Write to your audience, find your audience, and never forget that if you wouldn’t read it, you might be hard pressed to find someone else to read it, too.

All the passion in the world can’t please the wrong audience.

And with that, a belated Happy Turkey Day to the Americans in the audience!

Cheers,

C

 

Someone Should Keep Me Away From Movies (And Tele)

Not only are films and television and distraction from schoolwork, but they make my list of writing projects longer. Example:

I had a bit of time the other day before I went to bed, so I decided to watch the film adaptation of one of my favorite novels of all time: Vanity Fair. LOVELY book, BRILLIANT film, and I have to wonder a bit about why it is that Johnathan Rhys Myers is SO good at playing a petulant spoiled brat. But beyond that, it got me thinking about my passion for Victorian literature.

All right, so it’s not exactly a Victorian novel. It’s a pre-Victorian novel. BUT, it shares a place in my heart with Dickins and Tolstoy, and therefore I include it in that same category.

So as I’m watching this movie, I decide to WRITE A VICTORIAN NOVEL. And when I told Natalie this she was like, “Wait, a novel set in the Victorian era, or written in the Victorian style?”

BOTH.

Seriously, I shouldn’t be allowed to watch ANYTHING. Save me from myself. I beg you. Except don’t, because all my best ideas occur to me when I’m watching stuff.

On a different note, Rhys Ifans was a PERFECT Dobbin. Superb.

Cheers,

C

Book Covers

Creativity comes in all shapes and sizes. Some of us have verbal creativity. Some of us have visual creativity. Some of us are blessed enough to have both.

My creativity is strictly verbal. I realized I was going to have to provide my own book cover when self-publishing and I wanted to run away screaming. Literally, I nearly failed seventh grade art class. My brother, on the other hand, is incredibly creative when it comes to the visual arts. He basically spent grade school doing ridiculously awesome art projects, and he was good at it.

So, the first step for the photo-editing inept was finding images I could use for my novella that weren’t too specific but still relevant. I found some images with blood, a rose covered in blood, some guns, and a picture of a hand taking a picture with a nice camera.

My brother, who hasn’t actually read my novella but is young enough to be able to take my plot description and pick out the least-disturbing pictures chose the rose and the camera, so we made up a cover using Paint.NET, which Smashwords recommended. I have to say, if you’re a photo-editing idiot, it’s actually not to difficult to figure out! With about an hour of fiddling, we came up with a decent first draft. I’ve sent it off to my editor and her friend, who is more artistically inclined than myself by far, to get some input for my second draft.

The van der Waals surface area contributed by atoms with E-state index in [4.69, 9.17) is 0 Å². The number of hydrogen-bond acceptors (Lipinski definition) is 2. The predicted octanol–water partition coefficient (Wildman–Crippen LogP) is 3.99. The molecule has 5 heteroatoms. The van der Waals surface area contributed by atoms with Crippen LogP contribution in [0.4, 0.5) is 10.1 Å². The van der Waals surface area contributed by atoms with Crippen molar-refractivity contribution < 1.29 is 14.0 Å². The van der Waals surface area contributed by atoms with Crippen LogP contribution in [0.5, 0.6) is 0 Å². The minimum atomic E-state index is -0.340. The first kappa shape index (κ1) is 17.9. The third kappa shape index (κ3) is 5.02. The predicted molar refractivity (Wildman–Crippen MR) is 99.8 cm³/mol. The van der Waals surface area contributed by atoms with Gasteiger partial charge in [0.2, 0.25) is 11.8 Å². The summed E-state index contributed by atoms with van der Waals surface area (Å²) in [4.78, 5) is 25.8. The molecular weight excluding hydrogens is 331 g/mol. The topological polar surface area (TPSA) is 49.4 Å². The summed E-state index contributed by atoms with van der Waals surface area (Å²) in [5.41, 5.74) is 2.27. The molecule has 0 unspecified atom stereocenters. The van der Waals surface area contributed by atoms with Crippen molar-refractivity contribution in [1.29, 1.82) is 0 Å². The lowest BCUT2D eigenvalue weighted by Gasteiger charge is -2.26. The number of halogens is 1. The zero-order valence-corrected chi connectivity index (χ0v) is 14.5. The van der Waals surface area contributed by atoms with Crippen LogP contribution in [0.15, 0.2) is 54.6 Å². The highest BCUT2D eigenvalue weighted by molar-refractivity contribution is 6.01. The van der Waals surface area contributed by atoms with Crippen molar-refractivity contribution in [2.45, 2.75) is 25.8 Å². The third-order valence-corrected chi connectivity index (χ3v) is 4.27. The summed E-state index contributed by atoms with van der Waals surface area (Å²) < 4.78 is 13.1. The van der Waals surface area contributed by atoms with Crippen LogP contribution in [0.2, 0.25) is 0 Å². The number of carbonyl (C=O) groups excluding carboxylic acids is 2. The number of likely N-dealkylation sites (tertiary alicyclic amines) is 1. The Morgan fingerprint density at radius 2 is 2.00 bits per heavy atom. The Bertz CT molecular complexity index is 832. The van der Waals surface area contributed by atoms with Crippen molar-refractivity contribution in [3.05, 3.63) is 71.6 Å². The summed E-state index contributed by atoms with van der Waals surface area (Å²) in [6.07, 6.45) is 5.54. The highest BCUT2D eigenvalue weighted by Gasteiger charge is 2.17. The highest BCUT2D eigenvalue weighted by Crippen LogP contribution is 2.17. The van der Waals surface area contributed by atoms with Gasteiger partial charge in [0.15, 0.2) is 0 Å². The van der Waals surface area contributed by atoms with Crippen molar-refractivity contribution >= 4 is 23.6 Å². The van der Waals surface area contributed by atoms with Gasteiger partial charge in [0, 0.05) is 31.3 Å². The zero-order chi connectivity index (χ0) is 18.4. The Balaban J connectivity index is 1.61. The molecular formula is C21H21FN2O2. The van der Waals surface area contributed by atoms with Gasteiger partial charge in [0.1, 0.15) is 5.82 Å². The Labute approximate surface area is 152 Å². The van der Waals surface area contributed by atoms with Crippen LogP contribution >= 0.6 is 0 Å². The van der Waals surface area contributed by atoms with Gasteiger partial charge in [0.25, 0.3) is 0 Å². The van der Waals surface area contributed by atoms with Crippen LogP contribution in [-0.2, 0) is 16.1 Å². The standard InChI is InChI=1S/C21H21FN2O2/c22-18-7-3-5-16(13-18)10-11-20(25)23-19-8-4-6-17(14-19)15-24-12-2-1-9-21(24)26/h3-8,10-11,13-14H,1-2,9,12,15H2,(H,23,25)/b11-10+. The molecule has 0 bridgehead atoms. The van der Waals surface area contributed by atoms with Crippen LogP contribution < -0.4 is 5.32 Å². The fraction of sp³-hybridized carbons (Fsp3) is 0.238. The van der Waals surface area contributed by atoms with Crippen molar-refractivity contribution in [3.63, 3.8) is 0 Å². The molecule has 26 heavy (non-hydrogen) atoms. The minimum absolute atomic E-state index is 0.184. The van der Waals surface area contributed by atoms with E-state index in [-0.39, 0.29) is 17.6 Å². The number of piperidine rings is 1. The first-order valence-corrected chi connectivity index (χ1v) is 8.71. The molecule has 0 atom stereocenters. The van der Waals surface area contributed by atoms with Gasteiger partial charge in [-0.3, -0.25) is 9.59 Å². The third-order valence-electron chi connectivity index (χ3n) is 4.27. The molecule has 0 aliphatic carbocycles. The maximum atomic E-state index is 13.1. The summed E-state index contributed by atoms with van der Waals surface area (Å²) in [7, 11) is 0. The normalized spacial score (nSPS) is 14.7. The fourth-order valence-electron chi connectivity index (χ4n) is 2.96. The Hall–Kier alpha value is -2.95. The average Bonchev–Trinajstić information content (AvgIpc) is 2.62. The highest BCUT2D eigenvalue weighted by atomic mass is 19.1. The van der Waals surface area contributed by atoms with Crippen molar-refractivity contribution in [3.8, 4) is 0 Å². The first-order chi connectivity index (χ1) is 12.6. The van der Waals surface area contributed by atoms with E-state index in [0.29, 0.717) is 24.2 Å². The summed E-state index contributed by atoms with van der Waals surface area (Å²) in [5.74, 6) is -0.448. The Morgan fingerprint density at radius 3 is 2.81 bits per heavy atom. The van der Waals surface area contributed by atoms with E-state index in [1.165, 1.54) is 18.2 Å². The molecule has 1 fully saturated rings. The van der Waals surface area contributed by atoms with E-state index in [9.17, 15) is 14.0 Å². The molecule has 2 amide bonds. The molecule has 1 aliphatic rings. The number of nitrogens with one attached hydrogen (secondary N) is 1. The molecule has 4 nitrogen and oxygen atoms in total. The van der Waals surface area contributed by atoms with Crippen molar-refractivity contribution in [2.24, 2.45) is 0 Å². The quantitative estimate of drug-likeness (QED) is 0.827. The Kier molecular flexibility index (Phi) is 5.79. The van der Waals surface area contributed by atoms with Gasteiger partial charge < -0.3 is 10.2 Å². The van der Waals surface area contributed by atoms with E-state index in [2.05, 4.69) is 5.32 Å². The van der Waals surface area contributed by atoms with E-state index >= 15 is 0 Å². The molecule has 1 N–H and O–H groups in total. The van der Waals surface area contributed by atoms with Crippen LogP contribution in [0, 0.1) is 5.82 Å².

It’s starting to come together nicely! Now I just need $35 dollars for copyright…. Any volunteers?

How many of you have tried making your own cover? Any recommended software or general tips for those of us making our way in this unfamiliar artistic endeavor?

Cheers,

C

Where I’m At

Novella: Waiting on help from my brothers on getting a cover ready. Things have been pretty busy around here lately, so artwork has been thus pushed aside.

Novel: Waiting ever so patiently for Natalie to go through my work and cover it with red ink (or red-colored text, as it were). She’s on a family vacation atm, so it’s taking longer than it normally would, but I can live with that.

Collaboration novel: That’s right, E. M. and I are getting our collaboration work adapted to a more publishable context and format now! I’d say within six months or so we’ll be working on our query letter and sending it off to agents. It’s super-exciting to think about how far this project has come since the fall, how fast things have gotten accomplished, and how nice it is that in all the time we’ve been working together we’re still not sick of each other! On the contrary, we keep saying how much we love working together and how we want to do more of it!

Camp NaNo: So, obviously, I’ve already finished my June novel, but E. M. and I are both writing in August. I’ve got my novel all worked out in my brain, but this time I’ve not written a word. (Okay, so I’ve written about a hundred words, but that doesn’t count. It’s a poem I’ve adapted for the novel. Doesn’t count at all.) E. M. and I have decided to race to 50k words, see who’s more on the ball. What does the winner get? I have absolutely no idea, so probably nothing, but the bragging rights will be epic, if nothing else.

I hope everyone’s enjoying their lovely summers and I hope you’re all having a great time with whatever projects are going on in your lives. Speaking of, what projects ARE you working on? I’d love it if you could leave a comment about what you’re up to this summer, whether it’s a writing project, a home improvement project, or a mission to save the world from the apocalypse. Whatever it is, I’m dying to know how it’s going!

Cheers,

C